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North of Hope, by Shannon Huffman Polson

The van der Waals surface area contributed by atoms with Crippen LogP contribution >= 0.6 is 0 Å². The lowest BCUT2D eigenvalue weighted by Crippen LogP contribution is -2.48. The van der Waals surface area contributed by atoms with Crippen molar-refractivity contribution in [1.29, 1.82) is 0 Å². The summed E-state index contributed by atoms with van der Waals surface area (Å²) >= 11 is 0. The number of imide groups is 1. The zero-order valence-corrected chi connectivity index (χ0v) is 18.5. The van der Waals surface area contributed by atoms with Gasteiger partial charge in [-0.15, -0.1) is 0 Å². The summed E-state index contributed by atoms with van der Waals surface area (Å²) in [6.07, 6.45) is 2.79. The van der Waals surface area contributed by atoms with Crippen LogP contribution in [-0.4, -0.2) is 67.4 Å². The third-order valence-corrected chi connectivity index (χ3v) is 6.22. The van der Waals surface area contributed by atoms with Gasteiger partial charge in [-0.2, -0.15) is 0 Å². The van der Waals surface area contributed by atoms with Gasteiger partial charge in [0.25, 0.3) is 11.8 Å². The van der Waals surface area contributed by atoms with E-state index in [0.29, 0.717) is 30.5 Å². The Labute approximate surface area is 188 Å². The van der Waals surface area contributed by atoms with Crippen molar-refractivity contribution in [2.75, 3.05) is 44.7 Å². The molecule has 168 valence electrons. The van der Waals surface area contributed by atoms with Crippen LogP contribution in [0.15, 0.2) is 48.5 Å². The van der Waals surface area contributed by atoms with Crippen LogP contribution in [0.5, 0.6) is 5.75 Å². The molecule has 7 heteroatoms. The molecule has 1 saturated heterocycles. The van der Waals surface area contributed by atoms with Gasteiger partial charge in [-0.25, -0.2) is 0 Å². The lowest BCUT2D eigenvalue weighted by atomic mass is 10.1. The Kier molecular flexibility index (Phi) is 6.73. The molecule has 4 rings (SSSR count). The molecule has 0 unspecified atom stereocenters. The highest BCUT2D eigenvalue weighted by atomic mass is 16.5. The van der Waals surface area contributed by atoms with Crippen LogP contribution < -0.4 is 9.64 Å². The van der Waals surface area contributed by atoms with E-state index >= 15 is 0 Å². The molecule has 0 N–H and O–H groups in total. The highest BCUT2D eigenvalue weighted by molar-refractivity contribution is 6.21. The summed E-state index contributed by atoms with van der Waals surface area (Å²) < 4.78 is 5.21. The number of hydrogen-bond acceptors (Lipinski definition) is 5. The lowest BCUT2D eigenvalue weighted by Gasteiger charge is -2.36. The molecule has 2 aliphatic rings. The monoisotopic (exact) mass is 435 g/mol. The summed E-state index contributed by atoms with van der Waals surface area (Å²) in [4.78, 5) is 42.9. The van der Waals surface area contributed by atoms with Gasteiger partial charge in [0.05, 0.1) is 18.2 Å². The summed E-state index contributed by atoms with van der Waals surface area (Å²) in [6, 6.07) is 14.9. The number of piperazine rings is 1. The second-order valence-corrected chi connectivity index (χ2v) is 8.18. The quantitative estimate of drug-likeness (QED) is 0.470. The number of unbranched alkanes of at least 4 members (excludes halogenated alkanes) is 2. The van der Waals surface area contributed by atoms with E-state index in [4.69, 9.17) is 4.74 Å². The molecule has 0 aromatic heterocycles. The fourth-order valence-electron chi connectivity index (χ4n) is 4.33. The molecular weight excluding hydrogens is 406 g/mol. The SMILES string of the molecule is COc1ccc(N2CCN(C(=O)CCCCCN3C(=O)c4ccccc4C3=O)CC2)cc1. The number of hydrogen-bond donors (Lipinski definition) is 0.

After Huffman Polson’s father and stepmother were mauled and killed by a grizzly bear, she retraced their steps in the Arctic region. Completing their unfinished trek was not sufficient to heal her wounds. She sang Mozart’s Requiem in the Seattle Symphony Chorus, led by Itzhak Perl­man. The Requiem, along with Kathleen Norris’s book Dakota, gave her a structure to process her grief. She also discovered Kaddish, Leon Wieseltier’s account of the yearlong Jewish mourning process, which he followed upon the death of his father. Additionally, Huffman Polson found saving grace in discovering the writings of Walter Brueggemann on lament, and she came to see her own writing as lament—not writing what she thought she ought to write, but writing the truth.

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